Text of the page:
Skip to Content, Navigation, or Footer.
Thursday, Feb. 22, 2024
The Observer

Seeing Through One Set of Eyes: Led by Alex Bars and Sam Mustipher, the Irish offensive line looks to live up to high bar set by past units

Dominique DeMoe | The Observer
Dominique DeMoe | The Observer

The Irish have a long tradition of exceptional play on the offensive line and of producing exceptional offensive linemen.

Last season was no different.

Left guard Quenton Nelson, now a member of the Indianapolis Colts, and left tackle Mike McGlinchey, now a member of the San Francisco 49ers, led a powerful unit to a stellar season, a comeback Citrus Bowl victory and a Joe Moore Award, an honor given to the best line in collegiate football. Both former Notre Dame football leaders are now staples on their respective NFL teams.

And this year, though the two All-Americans are gone, the bar is still set high, especially for graduate student captains Sam Mustipher and Alex Bars. Although Bars and Mustipher may not be the legendary duo that Nelson and McGlinchey was, they’ve certainly helped keep the offensive line, and the Irish in general, on track so far in the hunt for a playoff spot this season.

There have been bumps along the road — the line has struggled at times this season, specifically against Ball State. But the unit has ultimately buckled down each game, even considering the extensive conversation surrounding the quarterback position for the Irish this season. Amidst all of this talk, the offensive line has quietly ensured that Notre Dame’s defense is on the field as little as possible and has paved the way for backs like junior Tony Jones Jr. and sophomore Jafar Armstrong, who have been asked to step up in senior Dexter Williams’ absence.

For Mustipher, the key to the offensive line’s success lies fundamentally in communication. The graduate student captain has emphasized the importance of seeing the field as a unit and communicating clearly and efficiently throughout the season. 

“Communication-wise, and seeing through one set of eyes. Clear, concise communication on each and every snap, and I think, you know, [Vanderbilt] threw a lot of things at us … so it’s really just continuing that and not letting there be a drop off,” he said after the Irish beat the Commodores.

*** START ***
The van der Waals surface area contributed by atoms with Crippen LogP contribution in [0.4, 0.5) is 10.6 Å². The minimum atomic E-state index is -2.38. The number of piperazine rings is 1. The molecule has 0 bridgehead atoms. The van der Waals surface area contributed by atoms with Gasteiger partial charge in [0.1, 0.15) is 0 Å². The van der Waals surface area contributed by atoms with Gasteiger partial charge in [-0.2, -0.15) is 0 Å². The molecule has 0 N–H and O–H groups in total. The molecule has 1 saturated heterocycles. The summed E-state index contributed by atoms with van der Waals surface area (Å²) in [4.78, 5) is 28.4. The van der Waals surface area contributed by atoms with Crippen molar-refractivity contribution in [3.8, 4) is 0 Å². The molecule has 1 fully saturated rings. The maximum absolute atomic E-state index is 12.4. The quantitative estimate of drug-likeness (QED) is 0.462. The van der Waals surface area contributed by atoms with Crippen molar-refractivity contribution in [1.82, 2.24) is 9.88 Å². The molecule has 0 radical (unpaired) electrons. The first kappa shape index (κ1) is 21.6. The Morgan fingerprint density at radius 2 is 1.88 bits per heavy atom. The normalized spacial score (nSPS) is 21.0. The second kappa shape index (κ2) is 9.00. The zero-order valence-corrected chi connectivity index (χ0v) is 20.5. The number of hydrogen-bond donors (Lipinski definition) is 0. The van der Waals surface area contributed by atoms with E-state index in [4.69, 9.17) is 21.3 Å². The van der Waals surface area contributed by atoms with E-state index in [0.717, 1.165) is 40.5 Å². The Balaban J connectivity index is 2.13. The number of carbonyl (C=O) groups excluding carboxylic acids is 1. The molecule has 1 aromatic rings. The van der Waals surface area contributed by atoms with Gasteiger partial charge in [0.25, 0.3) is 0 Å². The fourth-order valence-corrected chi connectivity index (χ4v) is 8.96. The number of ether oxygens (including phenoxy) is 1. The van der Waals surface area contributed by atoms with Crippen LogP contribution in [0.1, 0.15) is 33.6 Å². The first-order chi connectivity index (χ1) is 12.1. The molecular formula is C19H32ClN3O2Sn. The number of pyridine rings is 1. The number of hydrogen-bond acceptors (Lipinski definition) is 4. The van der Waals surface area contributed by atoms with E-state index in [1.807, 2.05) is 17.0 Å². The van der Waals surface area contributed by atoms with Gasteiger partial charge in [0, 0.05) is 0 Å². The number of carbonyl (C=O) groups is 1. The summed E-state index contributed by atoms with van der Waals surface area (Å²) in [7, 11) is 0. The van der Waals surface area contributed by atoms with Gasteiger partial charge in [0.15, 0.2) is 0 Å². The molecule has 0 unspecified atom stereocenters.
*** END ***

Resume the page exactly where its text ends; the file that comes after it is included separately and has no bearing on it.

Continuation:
“It’s an emphasis really every week for us, seeing through one set of eyes. Because if we do that, and we stick to our basics, I think we give this offense a chance to make plays and the weapons that we have.”

Regardless of the year, a staple for Irish offensive lines has always been physicality. For Mustipher, that physicality is the basis, but not everything. The unit’s goals of keeping the defense off the field for as long as possible and giving the offense, as a whole, the best opportunity to get in the red zone and punch it in still play an important role.

“I think, right now, we’re physical, and that’s something we take pride in,” Mustipher said. “And it’s really just honing in on those fundamentals and techniques necessary in order to finish drives and not put [senior kicker Justin] Yoon out there, even though I love him. Our goal is to punch it in the end zone. … Don’t get behind the chains on first and second down, and convert third downs. Just simple, basic football to keep [the defense] off the field as much as possible.”

In line with Mustipher’s emphasis on “seeing through one set of eyes,” graduate student offensive lineman Alex Bars has expressed similar sentiments about the offensive line’s strengths, goals and mindset throughout the season so far. Through growth, the unit has the chance to maintain its pedigree.

“I think we’re very cohesive as an offense, complementing our defense,” Bars said. “ … I think we do a great job of making sure the defense stays off the field and putting up points at the same time. We just want to be the best that we can be, live up to our potential. Like I said, before the season started, we can be that group, so it’s just preparing the right way, and mastering your technique, and trying to progress each week, week in and week out.”

Irish junior quarterback Ian Book uses the blocks of sophomore tackle Robert Hainsey (left) and the rest of the offensive line to run during Notre Dame’s 56-27 victory over Wake Forest on Saturday at BB&T Field in Winston-Salem, NC.

During last week’s victory against Wake Forest, the unit stepped up considerably as a whole, as production was up across the board, something the scoreboard showed after the game. For Bars, this step forward was a result of a new sense of urgency, which Irish head coach Brian Kelly has attempted to instill in the team throughout the year. The captain said it is the reason the Irish were able to really close the door last week.

“Like coach Kelly preached, we had that sense of urgency, so that when we had them on the ropes and we needed to have that finishing blow, we were able to do that, and then keep scoring and keep scoring, and then put them away,” Bars said.

And for all of this to be achieved, for the offensive line to live up to its potential, Bars and Mustipher thoroughly understand that the unit must practice what the coaches preach — preparation. At this point in the season, the unit knows where its level of preparation needs to be each week, and it must execute on that preparation. This awareness of the importance of preparation is “what makes this team great,” Mustipher said.

“They understand that preparation is necessary no matter what team that we’re going to play, and I think coach Kelly does a great job of letting us know that the opponent is faceless,” he said. “It doesn’t matter who we line up against — we just need to be ready to go. We need to be prepared to play the best guy who’s going to line up across from you, everyday — during practice, during lifts, during meetings — you need to be prepared that same way everyday. And I think that’s what helps make this team special.”